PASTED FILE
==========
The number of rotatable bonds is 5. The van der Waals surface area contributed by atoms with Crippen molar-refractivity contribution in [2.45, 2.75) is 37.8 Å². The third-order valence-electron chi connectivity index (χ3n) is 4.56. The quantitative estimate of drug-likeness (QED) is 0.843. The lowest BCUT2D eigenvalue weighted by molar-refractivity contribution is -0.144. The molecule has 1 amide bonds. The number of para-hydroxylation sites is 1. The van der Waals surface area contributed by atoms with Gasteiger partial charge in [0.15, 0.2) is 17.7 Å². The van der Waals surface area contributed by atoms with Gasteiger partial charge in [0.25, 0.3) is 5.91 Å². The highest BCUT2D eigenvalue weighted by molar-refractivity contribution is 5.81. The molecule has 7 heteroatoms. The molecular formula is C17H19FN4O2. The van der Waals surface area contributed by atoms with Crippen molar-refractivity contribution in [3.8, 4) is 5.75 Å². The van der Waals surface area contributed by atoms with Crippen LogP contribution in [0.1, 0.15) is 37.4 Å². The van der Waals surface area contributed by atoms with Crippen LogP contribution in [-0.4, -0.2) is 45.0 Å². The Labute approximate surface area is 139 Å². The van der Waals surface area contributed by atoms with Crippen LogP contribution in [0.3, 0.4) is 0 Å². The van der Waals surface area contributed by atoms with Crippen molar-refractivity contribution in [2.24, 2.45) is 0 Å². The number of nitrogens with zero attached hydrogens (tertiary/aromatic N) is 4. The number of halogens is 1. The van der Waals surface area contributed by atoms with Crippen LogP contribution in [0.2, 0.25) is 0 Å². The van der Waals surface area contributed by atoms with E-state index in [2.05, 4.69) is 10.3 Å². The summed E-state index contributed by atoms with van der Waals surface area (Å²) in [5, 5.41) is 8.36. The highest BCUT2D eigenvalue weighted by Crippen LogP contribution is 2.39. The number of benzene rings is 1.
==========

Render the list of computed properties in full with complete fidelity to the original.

The number of rotatable bonds is 5. The van der Waals surface area contributed by atoms with Crippen molar-refractivity contribution in [2.45, 2.75) is 37.8 Å². The third-order valence-electron chi connectivity index (χ3n) is 4.56. The quantitative estimate of drug-likeness (QED) is 0.843. The lowest BCUT2D eigenvalue weighted by molar-refractivity contribution is -0.144. The molecule has 1 amide bonds. The number of para-hydroxylation sites is 1. The van der Waals surface area contributed by atoms with Gasteiger partial charge in [0.15, 0.2) is 17.7 Å². The van der Waals surface area contributed by atoms with Gasteiger partial charge in [0.25, 0.3) is 5.91 Å². The highest BCUT2D eigenvalue weighted by molar-refractivity contribution is 5.81. The molecule has 7 heteroatoms. The molecular formula is C17H19FN4O2. The van der Waals surface area contributed by atoms with Crippen molar-refractivity contribution in [3.8, 4) is 5.75 Å². The van der Waals surface area contributed by atoms with Crippen LogP contribution in [0.1, 0.15) is 37.4 Å². The van der Waals surface area contributed by atoms with Crippen LogP contribution in [-0.4, -0.2) is 45.0 Å². The Labute approximate surface area is 139 Å². The van der Waals surface area contributed by atoms with Crippen LogP contribution in [0.3, 0.4) is 0 Å². The van der Waals surface area contributed by atoms with Crippen molar-refractivity contribution in [2.24, 2.45) is 0 Å². The number of nitrogens with zero attached hydrogens (tertiary/aromatic N) is 4. The number of halogens is 1. The van der Waals surface area contributed by atoms with Crippen LogP contribution in [0.2, 0.25) is 0 Å². The van der Waals surface area contributed by atoms with E-state index in [2.05, 4.69) is 10.3 Å². The summed E-state index contributed by atoms with van der Waals surface area (Å²) in [5, 5.41) is 8.36. The highest BCUT2D eigenvalue weighted by Crippen LogP contribution is 2.39. The number of benzene rings is 1.